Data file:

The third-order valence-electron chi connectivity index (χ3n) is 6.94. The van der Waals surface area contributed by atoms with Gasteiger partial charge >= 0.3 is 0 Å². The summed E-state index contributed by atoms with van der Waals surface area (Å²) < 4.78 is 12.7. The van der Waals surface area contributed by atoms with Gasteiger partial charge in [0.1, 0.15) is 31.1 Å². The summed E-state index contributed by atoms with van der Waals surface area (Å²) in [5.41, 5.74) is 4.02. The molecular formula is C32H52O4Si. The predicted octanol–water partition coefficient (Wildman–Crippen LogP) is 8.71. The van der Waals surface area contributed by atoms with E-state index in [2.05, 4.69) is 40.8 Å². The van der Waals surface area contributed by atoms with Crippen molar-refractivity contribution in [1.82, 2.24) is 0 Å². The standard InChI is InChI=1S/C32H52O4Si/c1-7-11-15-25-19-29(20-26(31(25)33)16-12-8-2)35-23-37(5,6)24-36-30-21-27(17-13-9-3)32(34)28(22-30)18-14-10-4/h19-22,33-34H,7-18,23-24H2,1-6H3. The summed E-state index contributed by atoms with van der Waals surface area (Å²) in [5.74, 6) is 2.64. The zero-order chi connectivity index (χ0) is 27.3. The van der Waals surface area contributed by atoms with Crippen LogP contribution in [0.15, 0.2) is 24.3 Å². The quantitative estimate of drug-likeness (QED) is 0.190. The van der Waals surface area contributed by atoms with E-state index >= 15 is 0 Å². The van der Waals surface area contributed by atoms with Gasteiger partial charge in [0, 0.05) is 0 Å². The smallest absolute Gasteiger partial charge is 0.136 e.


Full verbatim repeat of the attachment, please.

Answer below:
The third-order valence-electron chi connectivity index (χ3n) is 6.94. The van der Waals surface area contributed by atoms with Gasteiger partial charge >= 0.3 is 0 Å². The summed E-state index contributed by atoms with van der Waals surface area (Å²) < 4.78 is 12.7. The van der Waals surface area contributed by atoms with Gasteiger partial charge in [0.1, 0.15) is 31.1 Å². The summed E-state index contributed by atoms with van der Waals surface area (Å²) in [5.41, 5.74) is 4.02. The molecular formula is C32H52O4Si. The predicted octanol–water partition coefficient (Wildman–Crippen LogP) is 8.71. The van der Waals surface area contributed by atoms with E-state index in [2.05, 4.69) is 40.8 Å². The van der Waals surface area contributed by atoms with Crippen molar-refractivity contribution in [1.82, 2.24) is 0 Å². The standard InChI is InChI=1S/C32H52O4Si/c1-7-11-15-25-19-29(20-26(31(25)33)16-12-8-2)35-23-37(5,6)24-36-30-21-27(17-13-9-3)32(34)28(22-30)18-14-10-4/h19-22,33-34H,7-18,23-24H2,1-6H3. The summed E-state index contributed by atoms with van der Waals surface area (Å²) in [5.74, 6) is 2.64. The zero-order chi connectivity index (χ0) is 27.3. The van der Waals surface area contributed by atoms with Crippen LogP contribution in [0.15, 0.2) is 24.3 Å². The quantitative estimate of drug-likeness (QED) is 0.190. The van der Waals surface area contributed by atoms with E-state index >= 15 is 0 Å². The van der Waals surface area contributed by atoms with Gasteiger partial charge in [0, 0.05) is 0 Å². The smallest absolute Gasteiger partial charge is 0.136 e.